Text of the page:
Advertisement

Marine Biology

, Volume 120, Issue 1, pp 41–45 | Cite as

Proliferation kinetics of mussel (Mytilus galloprovincialis) gill cells

  • M. J. Martínez-Expósito
  • J. J. Pasantes
  • J. Méndez
Article
  • 51 Downloads

Abstract

A technique of sister chromatid differentiation (SCD) using bromodeoxyuridine (BrdU) incorporation and a modification of the fluorescence plus Giemsa (FPG) method was employed to determine cell-proliferation kinetics in gill tissue of the mussel Mytilus galloprovincialis. Dose-dependent proliferation inhibition was examined. In vivo administration of BrdU for 12, 24, 36, 48, 60, 72, 84, and 96 h was studied. Our data show that the highest yield of second-generation metaphase plates is obtained after 60 h BrdU treatment; the duration of a cell cycle is 24 to 30 h. On the basis of these data, a BrdU incorporation period of 48 to 60 h would seem to be most appropriate for the sister chromatid exchange (SCE) tests carried out in gill cells of M. galloprovincialis, whereas the 12 to 24 h exposure would give the best results for replication band analysis.

Keywords

Cell Cycle Sister Chromatid BrdU Incorporation Sister Chromatid Exchange Bromodeoxyuridine 
These keywords were added by machine and not by the authors. This process is experimental and the keywords may be updated as the learning algorithm improves.

Preview

Unable to display preview. Download preview PDF.

Unable to display preview. Download preview PDF.

References

  1. Ardito G, Lamberti L, Bigatti P, Stanyon R (1983) The effect of cell kinetics and harvest time on SCE and NOR associations in Macaca fuscata lymphocytes. Cytogenet Cell Genet 36:532–536Google Scholar
  2. Brunetti R, Gola I, Majone F (1986) Sister-chromatid exchange in developing eggs of Mytilus galloprovincialis Lmk. (Bivalvia). Mutation Res 174:207–211Google Scholar
  3. Dixon DR, Clarke KR (1982) Sister chromatid exchange: a sensitive method for detecting damage caused by exposure to environmental mutagens in the chromosomes of adult Mytilus edulis. Mar Biol Lett 3:163–172Google Scholar
  4. Dixon DR, Jones IM, Harrison FL (1985) Cytogenetic evidence of inducible processes linked with metabolism of a xenobiotic chemical in adult and larval Mytilus edulis. Sci total Envir 46:1–8Google Scholar
  5. Dixon DR, Prosser H (1986) An investigation of the genotoxic effects of an organotin antifouling compound (bis (tributyltin) oxide) on the chromosomes of the edible mussel, Mytilus edulis. Aquat Toxic 8:185–195Google Scholar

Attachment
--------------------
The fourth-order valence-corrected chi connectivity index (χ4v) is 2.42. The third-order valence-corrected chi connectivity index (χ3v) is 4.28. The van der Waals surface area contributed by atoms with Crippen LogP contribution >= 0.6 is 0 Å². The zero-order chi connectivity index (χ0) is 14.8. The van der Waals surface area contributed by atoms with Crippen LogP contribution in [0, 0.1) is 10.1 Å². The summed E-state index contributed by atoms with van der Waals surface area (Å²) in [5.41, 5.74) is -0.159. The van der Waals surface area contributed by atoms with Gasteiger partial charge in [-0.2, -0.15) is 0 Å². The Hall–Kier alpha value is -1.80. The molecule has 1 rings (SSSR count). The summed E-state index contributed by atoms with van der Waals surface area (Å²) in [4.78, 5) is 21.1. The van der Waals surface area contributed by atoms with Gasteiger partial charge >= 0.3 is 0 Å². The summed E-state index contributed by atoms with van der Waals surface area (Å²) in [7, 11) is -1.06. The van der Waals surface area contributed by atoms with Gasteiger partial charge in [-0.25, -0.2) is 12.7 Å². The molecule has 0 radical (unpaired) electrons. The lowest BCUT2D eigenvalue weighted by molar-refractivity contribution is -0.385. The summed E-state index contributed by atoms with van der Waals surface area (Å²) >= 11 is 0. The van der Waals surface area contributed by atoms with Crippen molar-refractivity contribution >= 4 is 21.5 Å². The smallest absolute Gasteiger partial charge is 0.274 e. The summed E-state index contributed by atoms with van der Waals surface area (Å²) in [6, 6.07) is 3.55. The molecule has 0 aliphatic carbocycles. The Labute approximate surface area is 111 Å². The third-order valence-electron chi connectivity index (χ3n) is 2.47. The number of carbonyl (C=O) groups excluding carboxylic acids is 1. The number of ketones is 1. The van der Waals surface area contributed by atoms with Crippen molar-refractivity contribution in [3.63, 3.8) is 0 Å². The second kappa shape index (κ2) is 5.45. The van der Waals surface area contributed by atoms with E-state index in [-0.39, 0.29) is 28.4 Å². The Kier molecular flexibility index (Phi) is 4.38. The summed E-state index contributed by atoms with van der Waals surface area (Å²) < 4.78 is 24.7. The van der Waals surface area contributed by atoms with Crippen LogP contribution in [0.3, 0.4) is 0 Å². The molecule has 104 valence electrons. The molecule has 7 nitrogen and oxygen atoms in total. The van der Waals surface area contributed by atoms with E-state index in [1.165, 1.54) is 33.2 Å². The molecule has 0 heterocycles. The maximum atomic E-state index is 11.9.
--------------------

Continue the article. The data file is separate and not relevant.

6. Giles V, Thode G, Álvarez MC (1988) Early replication bands in two scorpion fishes, Scorpaena porcus and S. notata (order Scorpaneiformes). Cytogenet Cell Genet 47:80–83Google Scholar
  7. Harrison FL, Jones IM (1982) An in vivo sister-chromatid exchange assay in the larvae of the mussel Mytilus edulis: response to 3 mutagens. Mutation Res 105:235–242Google Scholar
  8. Jones IM, Harrison FL (1987) Variability in the frequency of sisterchromatid exchange in larvae of Mytilus edulis: implications for field monitoring. J exp mar biol Ecol 113:283–288Google Scholar
  9. Kligerman AD, Bishop WE, Valentine LC (1984) Use of the mudminnow, Umbra sp., in an in vivo sister chromatid exchange test. Natn Cancer Inst Monogr 65:111–118Google Scholar
  10. Kligerman AD, Bloom SE (1976) Sister chromatid exchanges in adult mudminnows (Umbra limi) after in vivo exposure to 5-bromodeoxyuridine. Chromosoma 56:101–109Google Scholar
  11. Latt SA (1974) Localization of sister chromatid exchanges in human chromosomes. Science, NY 185:74–75Google Scholar
  12. Pardee AB (1989) G1 events and regulation of cell proliferation. Science, NY 246:603–608Google Scholar
  13. Perry P, Wolff S (1974) New Giemsa method for the differential staining of sister chromatids. Nature, Lond 251:156–158Google Scholar
  14. Pesch GG, Pesch CE, Malcolm AR (1981) Neanthes arenaceodentata, a cytogenetic model for marine genetic toxicology. Aquat Toxic 1:301–311Google Scholar
  15. Schneider EL, Tice RR, Kram D (1978) Bromodeoxyuridine differential chromatid staining technique: a new approach to examining sister chromatid exchange and cell replication kinetics. Meth Cell Biol 20:379–409Google Scholar
  16. Van der Hoeven JCM, Bruggeman IM, Alink GM, Koeman JH (1982) The killifish Nothobranchius rachowi, a new animal in genetic toxicology. Mutation Res 97:35–42Google Scholar
  17. Van de Kerkhoff JFJ, Van der Gaag MA (1985) Some factors affecting optimal differential staining of sister chromatids in vivo in the fish Nothobranchius rachowi. Mutation Res 143:39–43Google Scholar
  18. Verma RS (1990) The genome. VCH Publishers, New YorkGoogle Scholar
  19. Verma RS, Babu A (1989) Human chromosomes. Manual of basic techniques. Pergamon Press Inc, New YorkGoogle Scholar

Copyright information

© Springer-Verlag 1994

Authors and Affiliations

  • M. J. Martínez-Expósito
    • 1
  • J. J. Pasantes
    • 1
  • J. Méndez
    • 1
  1. 1.Departamento Biología Celular y Molecular, Área de GenéticaUniversidad de La CoruãLa CoruñaSpain

Personalised recommendations